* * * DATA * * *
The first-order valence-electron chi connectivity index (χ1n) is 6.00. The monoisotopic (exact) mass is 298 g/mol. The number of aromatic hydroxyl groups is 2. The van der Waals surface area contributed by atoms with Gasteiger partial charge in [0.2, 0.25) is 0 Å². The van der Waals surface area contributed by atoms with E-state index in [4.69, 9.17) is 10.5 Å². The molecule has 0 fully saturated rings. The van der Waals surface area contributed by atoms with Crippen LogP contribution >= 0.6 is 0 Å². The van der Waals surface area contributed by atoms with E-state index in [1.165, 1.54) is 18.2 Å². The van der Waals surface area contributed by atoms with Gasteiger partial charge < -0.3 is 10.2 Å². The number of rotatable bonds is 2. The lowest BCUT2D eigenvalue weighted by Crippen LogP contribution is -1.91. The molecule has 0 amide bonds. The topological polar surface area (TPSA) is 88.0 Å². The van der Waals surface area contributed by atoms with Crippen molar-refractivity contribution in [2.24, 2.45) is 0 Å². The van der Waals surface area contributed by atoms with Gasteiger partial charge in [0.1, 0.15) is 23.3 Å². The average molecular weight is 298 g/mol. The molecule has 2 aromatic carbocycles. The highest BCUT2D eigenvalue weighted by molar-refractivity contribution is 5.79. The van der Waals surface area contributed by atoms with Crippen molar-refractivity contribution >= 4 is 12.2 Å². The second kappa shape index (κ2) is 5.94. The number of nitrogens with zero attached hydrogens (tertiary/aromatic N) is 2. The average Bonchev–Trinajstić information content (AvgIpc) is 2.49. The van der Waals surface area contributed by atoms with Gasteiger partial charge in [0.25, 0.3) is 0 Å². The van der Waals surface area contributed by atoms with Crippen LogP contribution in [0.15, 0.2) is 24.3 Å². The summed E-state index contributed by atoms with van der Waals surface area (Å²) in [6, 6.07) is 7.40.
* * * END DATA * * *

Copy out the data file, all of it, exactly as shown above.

The first-order valence-electron chi connectivity index (χ1n) is 6.00. The monoisotopic (exact) mass is 298 g/mol. The number of aromatic hydroxyl groups is 2. The van der Waals surface area contributed by atoms with Gasteiger partial charge in [0.2, 0.25) is 0 Å². The van der Waals surface area contributed by atoms with E-state index in [4.69, 9.17) is 10.5 Å². The molecule has 0 fully saturated rings. The van der Waals surface area contributed by atoms with Crippen LogP contribution >= 0.6 is 0 Å². The van der Waals surface area contributed by atoms with E-state index in [1.165, 1.54) is 18.2 Å². The van der Waals surface area contributed by atoms with Gasteiger partial charge < -0.3 is 10.2 Å². The number of rotatable bonds is 2. The lowest BCUT2D eigenvalue weighted by Crippen LogP contribution is -1.91. The molecule has 0 amide bonds. The topological polar surface area (TPSA) is 88.0 Å². The van der Waals surface area contributed by atoms with Crippen molar-refractivity contribution in [2.24, 2.45) is 0 Å². The van der Waals surface area contributed by atoms with Gasteiger partial charge in [0.1, 0.15) is 23.3 Å². The average molecular weight is 298 g/mol. The molecule has 2 aromatic carbocycles. The highest BCUT2D eigenvalue weighted by molar-refractivity contribution is 5.79. The van der Waals surface area contributed by atoms with Crippen molar-refractivity contribution >= 4 is 12.2 Å². The second kappa shape index (κ2) is 5.94. The number of nitrogens with zero attached hydrogens (tertiary/aromatic N) is 2. The average Bonchev–Trinajstić information content (AvgIpc) is 2.49. The van der Waals surface area contributed by atoms with Gasteiger partial charge in [0.25, 0.3) is 0 Å². The van der Waals surface area contributed by atoms with Crippen LogP contribution in [0.15, 0.2) is 24.3 Å². The summed E-state index contributed by atoms with van der Waals surface area (Å²) in [6, 6.07) is 7.40.